The nuclear option
Providential intervention averted World War III
Martin Sherwin’s Gambling With Armageddon (Knopf, 2020) should do for the whole world what cancer scares should do for individuals: drive us to our knees and make us deeply thankful for being spared. It’s a terrific book to read, even if the author’s conclusions about why the world escaped a nuclear war are thoroughly un-Biblical.
During the 1962 Cuban missile crisis President John F. Kennedy and Soviet boss Nikita Khrushchev thought their decisions would determine whether a war with 200 million casualties would break out. What Kennedy didn’t know, because the CIA and the Joint Chiefs of Staff didn’t know either, was that four Soviet B-59 submarines in the Caribbean were armed with nuclear warheads. What Khrushchev didn’t know was that the submarine commanders had lost contact with Moscow, thought World War III may well have begun, and were in a mean mood as temperatures in the subs (made for North Sea use) ranged from 113 to 149 degrees.
I won’t go through the whole story here, as Sherwin expertly does, but here’s the essence: One Soviet officer, Capt. 2nd Rank Valentin Grigorievich Savitsky, wanted to launch a nuclear missile, which would have triggered a nuclear war. Capt. Vasily Alexandrovich Arkhipov kept him from doing so. Why? Sherwin’s explanation: “Luck. … The extraordinary (and surely disconcerting) conclusion has to be that on October 27, 1962, a nuclear war was averted … because Capt. Vasily Arkhipov had been randomly assigned to submarine B-59.”
“Has to be”—according to one worldview. According to another, millions didn’t die because God’s in charge. We can praise luck or praise God’s mercy. Same thing holds for 80-year-olds who have an annual physical and learn that nothing going on in their bodies is likely to keep them from hitting 81. It’s helpful to remember God’s control as we read scary books. Louis A. Del Monte’s War at the Speed of Light (Potomac Books, 2021) tells how hypersonic missiles may replace the supersonic variety and facilitate World War III. Shanna Swan’s Count Down (Scribner, 2021) presents the microscopic bad news summarized by her subtitle: How Our Modern World Is Threatening Sperm Counts, Altering Male and Female Reproductive Development, and Imperiling the Future of the Human Race. Oh, is that all?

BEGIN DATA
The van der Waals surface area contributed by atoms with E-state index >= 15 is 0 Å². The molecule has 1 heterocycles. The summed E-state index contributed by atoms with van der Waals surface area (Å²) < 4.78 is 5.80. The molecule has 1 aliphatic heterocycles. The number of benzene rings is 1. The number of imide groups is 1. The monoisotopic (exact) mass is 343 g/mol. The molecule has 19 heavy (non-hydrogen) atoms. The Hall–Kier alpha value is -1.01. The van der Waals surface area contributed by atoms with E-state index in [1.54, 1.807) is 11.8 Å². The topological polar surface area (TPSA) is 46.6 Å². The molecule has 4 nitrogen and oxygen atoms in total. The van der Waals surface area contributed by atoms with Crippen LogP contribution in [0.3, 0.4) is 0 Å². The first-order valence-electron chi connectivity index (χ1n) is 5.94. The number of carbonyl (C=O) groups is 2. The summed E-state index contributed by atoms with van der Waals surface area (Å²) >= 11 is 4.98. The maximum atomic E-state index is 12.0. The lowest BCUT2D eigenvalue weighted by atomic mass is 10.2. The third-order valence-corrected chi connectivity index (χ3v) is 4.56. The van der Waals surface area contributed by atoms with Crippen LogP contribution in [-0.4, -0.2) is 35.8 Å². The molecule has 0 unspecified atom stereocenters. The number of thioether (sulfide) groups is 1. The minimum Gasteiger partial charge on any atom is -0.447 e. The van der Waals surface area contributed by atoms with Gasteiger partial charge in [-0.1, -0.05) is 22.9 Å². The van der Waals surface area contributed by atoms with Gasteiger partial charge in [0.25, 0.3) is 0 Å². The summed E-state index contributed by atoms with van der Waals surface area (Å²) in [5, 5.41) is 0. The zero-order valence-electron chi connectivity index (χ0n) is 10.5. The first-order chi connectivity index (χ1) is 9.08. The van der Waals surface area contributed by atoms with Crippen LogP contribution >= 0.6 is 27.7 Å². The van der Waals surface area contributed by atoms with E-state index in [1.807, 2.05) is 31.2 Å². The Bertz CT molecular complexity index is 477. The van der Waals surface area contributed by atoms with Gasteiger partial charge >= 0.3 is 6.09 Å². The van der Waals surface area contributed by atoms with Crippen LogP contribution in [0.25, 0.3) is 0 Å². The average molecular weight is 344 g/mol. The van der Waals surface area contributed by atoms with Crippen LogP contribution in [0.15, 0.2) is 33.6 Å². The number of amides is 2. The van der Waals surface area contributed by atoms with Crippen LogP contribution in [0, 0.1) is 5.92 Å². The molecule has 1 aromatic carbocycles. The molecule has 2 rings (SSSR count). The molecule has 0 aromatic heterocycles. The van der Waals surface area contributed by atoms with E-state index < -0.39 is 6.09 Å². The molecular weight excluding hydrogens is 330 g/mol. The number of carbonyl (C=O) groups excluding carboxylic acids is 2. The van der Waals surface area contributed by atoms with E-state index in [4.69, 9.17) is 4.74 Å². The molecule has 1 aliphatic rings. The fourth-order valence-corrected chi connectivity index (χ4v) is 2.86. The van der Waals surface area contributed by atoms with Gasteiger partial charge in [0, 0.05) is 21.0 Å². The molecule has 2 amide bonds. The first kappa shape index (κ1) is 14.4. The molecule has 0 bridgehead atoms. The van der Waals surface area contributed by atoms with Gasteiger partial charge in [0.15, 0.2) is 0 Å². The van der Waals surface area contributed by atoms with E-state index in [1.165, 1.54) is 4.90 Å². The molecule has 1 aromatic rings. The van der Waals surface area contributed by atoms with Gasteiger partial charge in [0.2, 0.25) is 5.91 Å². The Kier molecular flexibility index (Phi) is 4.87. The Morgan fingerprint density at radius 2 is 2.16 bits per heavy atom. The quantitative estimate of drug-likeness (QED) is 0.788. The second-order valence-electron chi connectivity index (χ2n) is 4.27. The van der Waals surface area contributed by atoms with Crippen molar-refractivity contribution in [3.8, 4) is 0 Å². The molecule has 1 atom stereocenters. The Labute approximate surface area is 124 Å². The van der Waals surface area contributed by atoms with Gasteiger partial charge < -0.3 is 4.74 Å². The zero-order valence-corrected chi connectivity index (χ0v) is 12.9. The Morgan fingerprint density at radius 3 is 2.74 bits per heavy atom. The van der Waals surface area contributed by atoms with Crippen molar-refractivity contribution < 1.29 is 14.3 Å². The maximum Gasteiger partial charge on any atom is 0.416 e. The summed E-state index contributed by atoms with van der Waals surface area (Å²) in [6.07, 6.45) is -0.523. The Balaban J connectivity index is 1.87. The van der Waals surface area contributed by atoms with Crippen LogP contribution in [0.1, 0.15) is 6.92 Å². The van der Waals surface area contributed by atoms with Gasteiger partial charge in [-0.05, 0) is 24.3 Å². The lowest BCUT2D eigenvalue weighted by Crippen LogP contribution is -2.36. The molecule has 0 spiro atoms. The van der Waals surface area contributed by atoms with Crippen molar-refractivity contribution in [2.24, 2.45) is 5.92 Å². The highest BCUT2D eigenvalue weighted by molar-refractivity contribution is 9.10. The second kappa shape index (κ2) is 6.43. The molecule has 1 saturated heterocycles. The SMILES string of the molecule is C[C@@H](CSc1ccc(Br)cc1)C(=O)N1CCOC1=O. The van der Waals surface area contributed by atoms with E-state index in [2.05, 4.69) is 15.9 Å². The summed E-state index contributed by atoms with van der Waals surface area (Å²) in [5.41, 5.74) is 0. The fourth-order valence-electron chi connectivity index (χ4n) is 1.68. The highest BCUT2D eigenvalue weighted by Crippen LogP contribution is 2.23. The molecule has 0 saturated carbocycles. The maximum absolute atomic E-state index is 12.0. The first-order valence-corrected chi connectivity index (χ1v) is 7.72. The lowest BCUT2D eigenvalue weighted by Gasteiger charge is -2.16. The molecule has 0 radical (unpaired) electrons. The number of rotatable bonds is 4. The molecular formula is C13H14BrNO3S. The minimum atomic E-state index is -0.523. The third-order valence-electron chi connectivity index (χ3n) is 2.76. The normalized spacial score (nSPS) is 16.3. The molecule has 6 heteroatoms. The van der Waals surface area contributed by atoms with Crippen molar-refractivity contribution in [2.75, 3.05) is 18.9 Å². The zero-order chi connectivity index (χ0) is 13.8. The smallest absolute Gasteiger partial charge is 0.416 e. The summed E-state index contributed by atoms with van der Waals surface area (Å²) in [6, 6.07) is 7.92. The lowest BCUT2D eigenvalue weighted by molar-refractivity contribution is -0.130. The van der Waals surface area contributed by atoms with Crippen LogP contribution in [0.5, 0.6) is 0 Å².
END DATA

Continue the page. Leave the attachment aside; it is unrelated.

“Has to be”—What if Hitler’s anti-Semitism hadn’t pushed some of Germany’s best scientists to leave? A Nazi nuclear bomb in 1944 or early 1945 could have forced U.S. and U.K. surrender. Without it, Germany was doomed, and Samuel Mitcham Jr.’s The Death of Hitler’s War Machine (Regnery, 2021) vividly shows how the wages of sin is death for a country as well as for individuals. Silvia Foti’s The Nazi’s Granddaughter: How I Discovered My Grandfather Was a War Criminal (Regnery, 2021) shows how a woman had to come to grips with the realization that her honored Lithuanian granddad had enabled the murder of several thousand Jews.
Peter Collier’s Things in Glocca Morra (Encounter, 2021) is a brilliant novel—with some bad language—about John F. Kennedy in Hollywood immediately after World War II. George J. Veith’s Drawn Swords in a Distant Land: South Vietnam’s Shattered Dreams (Encounter, 2021) is a 600-page look at the rise and fall of the Republic of Vietnam, with an intense examination of President Nguyen Van Thieu.
Scott Allen’s Why Social Justice Is Not Biblical Justice(Credo, 2020) shows us how some leftist ideologues have twisted ideas of justice that emanate from the Bible—and how some Christians have naïvely gone along with the distortion. We should be discerning about programs that sound good but build class, racial, and cultural antagonism, and should consider Allen’s approach. My own sense is that churches and organizations should foster and spotlight compassionate approaches that help people rise out of poverty.
Thinking About Evolution by four Reasons to Believe writers (RTB, 2020) is good for nudging those who still prop up Darwin. —M.O.
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